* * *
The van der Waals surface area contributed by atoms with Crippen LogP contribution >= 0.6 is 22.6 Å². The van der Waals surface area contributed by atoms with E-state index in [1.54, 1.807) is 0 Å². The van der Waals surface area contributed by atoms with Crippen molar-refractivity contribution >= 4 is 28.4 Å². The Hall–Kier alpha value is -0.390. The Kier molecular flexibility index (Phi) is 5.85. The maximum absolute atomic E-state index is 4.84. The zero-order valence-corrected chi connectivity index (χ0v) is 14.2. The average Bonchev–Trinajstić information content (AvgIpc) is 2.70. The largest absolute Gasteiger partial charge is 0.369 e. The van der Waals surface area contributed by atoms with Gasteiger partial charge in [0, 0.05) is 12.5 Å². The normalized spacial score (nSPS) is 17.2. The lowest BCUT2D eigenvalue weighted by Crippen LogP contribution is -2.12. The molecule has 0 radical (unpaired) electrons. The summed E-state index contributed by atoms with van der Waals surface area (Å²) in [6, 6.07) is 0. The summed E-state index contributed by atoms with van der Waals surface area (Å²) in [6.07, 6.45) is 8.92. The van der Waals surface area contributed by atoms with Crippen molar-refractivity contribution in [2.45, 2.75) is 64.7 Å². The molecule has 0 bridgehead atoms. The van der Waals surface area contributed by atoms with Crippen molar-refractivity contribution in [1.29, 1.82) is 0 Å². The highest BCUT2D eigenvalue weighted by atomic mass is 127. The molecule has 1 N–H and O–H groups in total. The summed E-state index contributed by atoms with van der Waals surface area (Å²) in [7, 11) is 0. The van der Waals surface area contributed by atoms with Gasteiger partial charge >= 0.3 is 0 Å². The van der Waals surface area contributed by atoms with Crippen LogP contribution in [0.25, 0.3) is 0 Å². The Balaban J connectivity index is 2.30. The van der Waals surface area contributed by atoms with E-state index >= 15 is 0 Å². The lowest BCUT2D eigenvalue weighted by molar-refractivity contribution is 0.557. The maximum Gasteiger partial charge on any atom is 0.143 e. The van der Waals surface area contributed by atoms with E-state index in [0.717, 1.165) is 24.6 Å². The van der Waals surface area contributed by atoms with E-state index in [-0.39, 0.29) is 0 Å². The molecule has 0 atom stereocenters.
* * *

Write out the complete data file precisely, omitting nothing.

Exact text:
The van der Waals surface area contributed by atoms with Crippen LogP contribution >= 0.6 is 22.6 Å². The van der Waals surface area contributed by atoms with E-state index in [1.54, 1.807) is 0 Å². The van der Waals surface area contributed by atoms with Crippen molar-refractivity contribution >= 4 is 28.4 Å². The Hall–Kier alpha value is -0.390. The Kier molecular flexibility index (Phi) is 5.85. The maximum absolute atomic E-state index is 4.84. The zero-order valence-corrected chi connectivity index (χ0v) is 14.2. The average Bonchev–Trinajstić information content (AvgIpc) is 2.70. The largest absolute Gasteiger partial charge is 0.369 e. The van der Waals surface area contributed by atoms with Gasteiger partial charge in [0, 0.05) is 12.5 Å². The normalized spacial score (nSPS) is 17.2. The lowest BCUT2D eigenvalue weighted by Crippen LogP contribution is -2.12. The molecule has 0 radical (unpaired) electrons. The summed E-state index contributed by atoms with van der Waals surface area (Å²) in [6, 6.07) is 0. The summed E-state index contributed by atoms with van der Waals surface area (Å²) in [6.07, 6.45) is 8.92. The van der Waals surface area contributed by atoms with Crippen molar-refractivity contribution in [2.45, 2.75) is 64.7 Å². The molecule has 0 bridgehead atoms. The van der Waals surface area contributed by atoms with Crippen molar-refractivity contribution in [1.29, 1.82) is 0 Å². The highest BCUT2D eigenvalue weighted by atomic mass is 127. The molecule has 1 N–H and O–H groups in total. The summed E-state index contributed by atoms with van der Waals surface area (Å²) in [7, 11) is 0. The van der Waals surface area contributed by atoms with Gasteiger partial charge >= 0.3 is 0 Å². The van der Waals surface area contributed by atoms with Crippen LogP contribution in [0.25, 0.3) is 0 Å². The Balaban J connectivity index is 2.30. The van der Waals surface area contributed by atoms with E-state index >= 15 is 0 Å². The lowest BCUT2D eigenvalue weighted by molar-refractivity contribution is 0.557. The maximum Gasteiger partial charge on any atom is 0.143 e. The van der Waals surface area contributed by atoms with E-state index in [0.717, 1.165) is 24.6 Å². The van der Waals surface area contributed by atoms with E-state index in [-0.39, 0.29) is 0 Å². The molecule has 0 atom stereocenters.